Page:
Because the Detroit Lions offense is now loaded with offensive weapons, defenses will have to respect both the run and the pass, and won’t be able to tee off on the Lions in similar fashion to the previous two campaigns. Defenses will have to show respect.
Say that with me, Lions fans, “Defenses will have to show respect.”
Doesn’t that feel good?
I like that. I like that a lot.
Jahvid Best posted an obscene 7.3 average yards per carry while at the University of California. During the exhibition season, Best totaled 129 yards on 15 carries, giving him an 8.6 yards per carry average going into the game against the Bears. I’m not sure which is more obscene.
While it is difficult at best to extrapolate a logarithm that accounts for the myriad of variables that could contribute to Best’s success on the gridiron this year, perhaps a look at the body of work of “numbers 20” will set the bar for the Detroit Lions rookie running back.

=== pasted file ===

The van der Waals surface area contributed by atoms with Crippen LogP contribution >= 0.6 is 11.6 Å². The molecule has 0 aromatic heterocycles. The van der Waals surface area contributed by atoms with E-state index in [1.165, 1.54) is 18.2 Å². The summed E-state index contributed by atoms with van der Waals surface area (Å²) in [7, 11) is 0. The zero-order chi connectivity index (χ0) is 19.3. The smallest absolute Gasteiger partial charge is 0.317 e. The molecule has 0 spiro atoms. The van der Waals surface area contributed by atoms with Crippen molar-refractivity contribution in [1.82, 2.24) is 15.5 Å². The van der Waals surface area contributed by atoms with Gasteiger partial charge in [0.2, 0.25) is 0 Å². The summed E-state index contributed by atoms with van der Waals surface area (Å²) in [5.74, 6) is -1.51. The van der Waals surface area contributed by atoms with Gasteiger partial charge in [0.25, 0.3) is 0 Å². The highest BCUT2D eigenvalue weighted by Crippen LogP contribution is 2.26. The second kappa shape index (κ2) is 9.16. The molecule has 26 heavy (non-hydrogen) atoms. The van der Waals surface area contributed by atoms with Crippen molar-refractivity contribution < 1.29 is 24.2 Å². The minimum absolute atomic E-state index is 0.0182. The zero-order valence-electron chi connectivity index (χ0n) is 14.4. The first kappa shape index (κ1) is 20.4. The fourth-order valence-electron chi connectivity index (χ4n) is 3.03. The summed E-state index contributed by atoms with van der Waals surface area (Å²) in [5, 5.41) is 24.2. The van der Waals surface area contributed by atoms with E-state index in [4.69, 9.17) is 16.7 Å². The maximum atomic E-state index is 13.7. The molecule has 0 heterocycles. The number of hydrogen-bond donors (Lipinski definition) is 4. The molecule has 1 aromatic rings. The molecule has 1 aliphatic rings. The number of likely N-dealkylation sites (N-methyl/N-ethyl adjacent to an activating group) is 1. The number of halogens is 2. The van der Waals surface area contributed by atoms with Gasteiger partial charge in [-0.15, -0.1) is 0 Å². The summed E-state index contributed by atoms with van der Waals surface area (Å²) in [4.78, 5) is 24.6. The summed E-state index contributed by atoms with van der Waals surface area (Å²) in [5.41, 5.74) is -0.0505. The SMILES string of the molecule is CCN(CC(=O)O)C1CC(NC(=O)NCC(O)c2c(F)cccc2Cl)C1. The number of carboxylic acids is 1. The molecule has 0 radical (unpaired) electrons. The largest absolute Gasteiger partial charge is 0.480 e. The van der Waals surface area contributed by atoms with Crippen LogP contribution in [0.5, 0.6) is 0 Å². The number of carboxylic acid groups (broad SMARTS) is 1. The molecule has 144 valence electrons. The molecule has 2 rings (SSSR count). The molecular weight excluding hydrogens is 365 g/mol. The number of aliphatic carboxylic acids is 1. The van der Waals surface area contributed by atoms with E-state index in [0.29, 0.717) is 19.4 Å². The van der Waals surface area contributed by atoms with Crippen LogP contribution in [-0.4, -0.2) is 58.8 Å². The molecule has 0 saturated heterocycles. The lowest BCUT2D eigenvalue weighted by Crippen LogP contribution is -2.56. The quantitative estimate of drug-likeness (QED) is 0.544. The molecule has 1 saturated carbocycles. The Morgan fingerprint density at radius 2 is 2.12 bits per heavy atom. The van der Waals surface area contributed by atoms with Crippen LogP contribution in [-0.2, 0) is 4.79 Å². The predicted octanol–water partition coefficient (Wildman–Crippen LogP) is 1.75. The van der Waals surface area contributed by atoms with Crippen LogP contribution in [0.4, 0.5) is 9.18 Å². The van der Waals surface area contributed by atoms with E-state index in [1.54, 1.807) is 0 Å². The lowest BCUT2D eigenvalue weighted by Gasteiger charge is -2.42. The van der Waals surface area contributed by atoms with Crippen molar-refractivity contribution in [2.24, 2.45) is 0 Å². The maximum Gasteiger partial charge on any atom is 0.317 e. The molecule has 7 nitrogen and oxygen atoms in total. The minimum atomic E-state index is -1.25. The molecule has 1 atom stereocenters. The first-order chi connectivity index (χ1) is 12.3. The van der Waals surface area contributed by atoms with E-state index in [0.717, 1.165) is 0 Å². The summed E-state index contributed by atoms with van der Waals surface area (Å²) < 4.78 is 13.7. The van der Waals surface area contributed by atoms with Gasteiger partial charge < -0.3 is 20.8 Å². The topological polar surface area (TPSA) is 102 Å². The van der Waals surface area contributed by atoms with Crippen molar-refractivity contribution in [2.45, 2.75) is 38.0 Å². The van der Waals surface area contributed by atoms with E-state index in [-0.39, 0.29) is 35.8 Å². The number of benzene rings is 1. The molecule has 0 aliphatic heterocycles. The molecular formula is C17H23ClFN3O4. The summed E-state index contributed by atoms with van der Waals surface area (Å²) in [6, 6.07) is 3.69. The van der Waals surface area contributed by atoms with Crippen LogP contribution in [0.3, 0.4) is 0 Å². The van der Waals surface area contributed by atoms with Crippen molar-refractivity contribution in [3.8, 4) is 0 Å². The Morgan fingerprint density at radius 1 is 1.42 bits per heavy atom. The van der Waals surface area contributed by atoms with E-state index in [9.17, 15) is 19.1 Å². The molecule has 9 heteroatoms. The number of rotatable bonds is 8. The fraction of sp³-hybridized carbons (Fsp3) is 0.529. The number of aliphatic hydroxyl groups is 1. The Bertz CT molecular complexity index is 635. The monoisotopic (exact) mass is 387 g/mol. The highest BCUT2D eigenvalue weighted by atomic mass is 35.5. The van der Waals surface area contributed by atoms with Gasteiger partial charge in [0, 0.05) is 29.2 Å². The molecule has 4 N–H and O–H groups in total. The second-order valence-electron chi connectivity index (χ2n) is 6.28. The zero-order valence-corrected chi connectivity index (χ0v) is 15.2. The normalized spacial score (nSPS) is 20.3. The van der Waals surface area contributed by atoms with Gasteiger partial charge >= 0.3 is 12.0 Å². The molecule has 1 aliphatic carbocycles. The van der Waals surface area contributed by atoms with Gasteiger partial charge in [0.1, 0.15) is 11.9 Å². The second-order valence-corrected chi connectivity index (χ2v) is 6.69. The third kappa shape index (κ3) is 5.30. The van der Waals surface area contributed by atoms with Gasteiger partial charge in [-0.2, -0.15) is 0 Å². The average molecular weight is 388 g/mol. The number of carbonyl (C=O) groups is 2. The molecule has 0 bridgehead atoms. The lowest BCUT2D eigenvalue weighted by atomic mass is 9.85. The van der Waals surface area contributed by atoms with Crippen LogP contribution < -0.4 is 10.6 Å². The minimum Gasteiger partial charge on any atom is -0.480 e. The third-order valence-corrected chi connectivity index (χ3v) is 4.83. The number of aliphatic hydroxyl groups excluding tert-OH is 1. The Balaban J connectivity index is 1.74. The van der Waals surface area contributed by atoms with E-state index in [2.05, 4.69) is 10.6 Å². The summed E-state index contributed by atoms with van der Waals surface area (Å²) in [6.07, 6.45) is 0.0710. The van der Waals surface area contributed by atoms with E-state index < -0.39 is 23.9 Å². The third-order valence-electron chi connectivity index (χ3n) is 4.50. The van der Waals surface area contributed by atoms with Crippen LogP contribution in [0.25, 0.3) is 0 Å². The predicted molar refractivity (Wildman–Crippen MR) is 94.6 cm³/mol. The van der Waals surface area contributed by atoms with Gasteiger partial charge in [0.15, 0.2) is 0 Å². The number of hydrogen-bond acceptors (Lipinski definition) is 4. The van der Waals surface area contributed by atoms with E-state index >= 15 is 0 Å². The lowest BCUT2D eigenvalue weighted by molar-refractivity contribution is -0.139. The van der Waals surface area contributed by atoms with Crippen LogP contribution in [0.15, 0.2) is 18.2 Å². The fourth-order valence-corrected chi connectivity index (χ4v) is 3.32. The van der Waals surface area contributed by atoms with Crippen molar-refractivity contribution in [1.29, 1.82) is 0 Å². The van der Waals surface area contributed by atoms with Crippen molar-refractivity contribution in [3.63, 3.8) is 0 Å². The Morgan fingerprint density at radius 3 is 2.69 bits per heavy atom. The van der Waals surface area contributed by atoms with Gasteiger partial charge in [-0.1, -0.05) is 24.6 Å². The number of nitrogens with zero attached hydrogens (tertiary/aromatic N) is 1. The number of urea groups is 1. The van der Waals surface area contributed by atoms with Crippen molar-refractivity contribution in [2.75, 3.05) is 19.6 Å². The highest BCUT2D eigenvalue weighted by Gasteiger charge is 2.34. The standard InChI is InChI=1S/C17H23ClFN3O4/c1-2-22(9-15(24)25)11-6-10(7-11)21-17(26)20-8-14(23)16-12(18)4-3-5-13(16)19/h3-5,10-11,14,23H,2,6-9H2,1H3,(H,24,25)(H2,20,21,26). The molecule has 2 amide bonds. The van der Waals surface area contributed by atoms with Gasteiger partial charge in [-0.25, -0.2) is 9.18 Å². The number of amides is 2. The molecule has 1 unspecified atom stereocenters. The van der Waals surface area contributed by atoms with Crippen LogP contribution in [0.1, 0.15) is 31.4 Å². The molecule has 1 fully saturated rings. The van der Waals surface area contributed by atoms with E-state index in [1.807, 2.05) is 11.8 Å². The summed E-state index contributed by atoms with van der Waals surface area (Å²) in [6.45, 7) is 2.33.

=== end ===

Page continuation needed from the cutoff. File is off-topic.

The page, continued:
Billy Sims, my favorite Detroit Lions running back, compiled 1,303 yards on 313 carries, averaging 4.2 yards per carry, and scoring 13 touchdowns during his rookie campaign in 1980.
The Detroit Lions went from 2-14 during the 1979 season to 9-7 in 1980, setting the stage for history to repeat itself thirty years later.
Barry Sanders, the greatest Detroit Lions running back of all time, and the most electric runner in the history of the National Football League, helped establish the “band of excellence” for rookie running backs in Detroit, with his 1,470 yard performance in 1989.